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the quality of leadership is generally very good.
Mr. Olner: To ask the Secretary of State for Children, Schools and Families whether local authorities are required to submit proposals that include an academy as part of the bid process for capital funding under the Building Schools for the Future programme. 
Jim Knight: Authorities do not have to have academies or submit further proposals for academies in order to access Building Schools for the Future (BSF) funding. They must demonstrate how they will use BSF to raise standards in schools. Strategy for Change guidance makes clear that local authorities should undertake a proper and objective evaluation of academy options when developing their plans. Where an authority does not propose an academy as replacement for a poorly performing maintained school, it must be demonstrated that an equally strong alternative, innovative strategy is in place for raising standards at the school.
Jim Knight: £100,000 of capital grant has been paid to Coventry local authority in respect of project support funding for Building Schools for the Future (BSF). The total capital investment for the Coventry BSF programme will be agreed when the project reaches financial close.
Annette Brooke: To ask the Secretary of State for Children, Schools and Families with reference to the answer of 22 July 2008, Official Report, column 1275W, on children: employment, what plans he has to amend regulations relating to the employment of children; and if he will make a statement. 
Beverley Hughes: We do not currently have plans to amend the regulations relating to the employment of children. The Department for Children, Schools and Families has however issued guidance, in December 2008, on the existing law regulating child employment.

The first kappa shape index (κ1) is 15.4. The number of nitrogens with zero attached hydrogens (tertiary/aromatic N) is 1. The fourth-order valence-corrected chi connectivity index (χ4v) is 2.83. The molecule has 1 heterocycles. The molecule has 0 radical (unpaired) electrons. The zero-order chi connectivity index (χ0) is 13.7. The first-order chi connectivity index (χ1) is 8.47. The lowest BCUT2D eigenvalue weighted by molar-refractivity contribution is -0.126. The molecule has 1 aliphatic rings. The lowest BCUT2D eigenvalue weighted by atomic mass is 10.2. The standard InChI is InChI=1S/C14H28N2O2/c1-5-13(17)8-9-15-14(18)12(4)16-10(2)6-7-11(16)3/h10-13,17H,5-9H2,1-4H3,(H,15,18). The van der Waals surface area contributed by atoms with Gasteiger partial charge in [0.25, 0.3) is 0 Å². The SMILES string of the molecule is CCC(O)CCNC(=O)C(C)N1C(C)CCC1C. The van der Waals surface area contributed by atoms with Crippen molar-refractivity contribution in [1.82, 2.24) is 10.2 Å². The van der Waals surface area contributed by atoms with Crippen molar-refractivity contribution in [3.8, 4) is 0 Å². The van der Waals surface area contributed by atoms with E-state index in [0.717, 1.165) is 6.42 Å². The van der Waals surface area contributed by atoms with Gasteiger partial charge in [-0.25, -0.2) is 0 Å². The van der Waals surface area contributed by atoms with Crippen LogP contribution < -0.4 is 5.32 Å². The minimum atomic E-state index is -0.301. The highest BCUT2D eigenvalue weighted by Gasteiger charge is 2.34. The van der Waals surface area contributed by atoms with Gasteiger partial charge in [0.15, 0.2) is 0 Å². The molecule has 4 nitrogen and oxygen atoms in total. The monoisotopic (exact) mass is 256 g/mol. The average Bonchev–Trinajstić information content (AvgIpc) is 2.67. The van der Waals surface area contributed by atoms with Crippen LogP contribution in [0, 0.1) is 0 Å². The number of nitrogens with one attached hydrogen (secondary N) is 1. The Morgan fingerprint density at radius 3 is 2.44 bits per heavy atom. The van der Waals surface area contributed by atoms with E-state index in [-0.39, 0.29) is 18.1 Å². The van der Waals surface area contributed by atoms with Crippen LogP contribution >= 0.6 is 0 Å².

Beverley Hughes: The Framework for the Assessment of Children in Need and their Families (2000) is used for the assessment of all children in need, including cases where there are concerns that a child may be suffering significant harm. The framework provides a systematic basis for collecting and analysing information to support professional judgments about how to help children and families in the best interests of the child. Practitioners should use the framework to gain an understanding of the impact of wider family and environmental factors including adequate housing on the parents and child.
Judgments taken by practitioners should take careful account of a number of issues on housing, such as: does the accommodation have basic amenities and facilities appropriate to the age and development of the child and other resident members and is the housing accessible and suitable to the needs of disabled family members? They should consider the interior and exterior of the accommodation and immediate surroundings and the provision of basic amenities including water, heating, sanitation, cooking facilities, sleeping arrangements and cleanliness, hygiene and safety and their impact on the child's upbringing.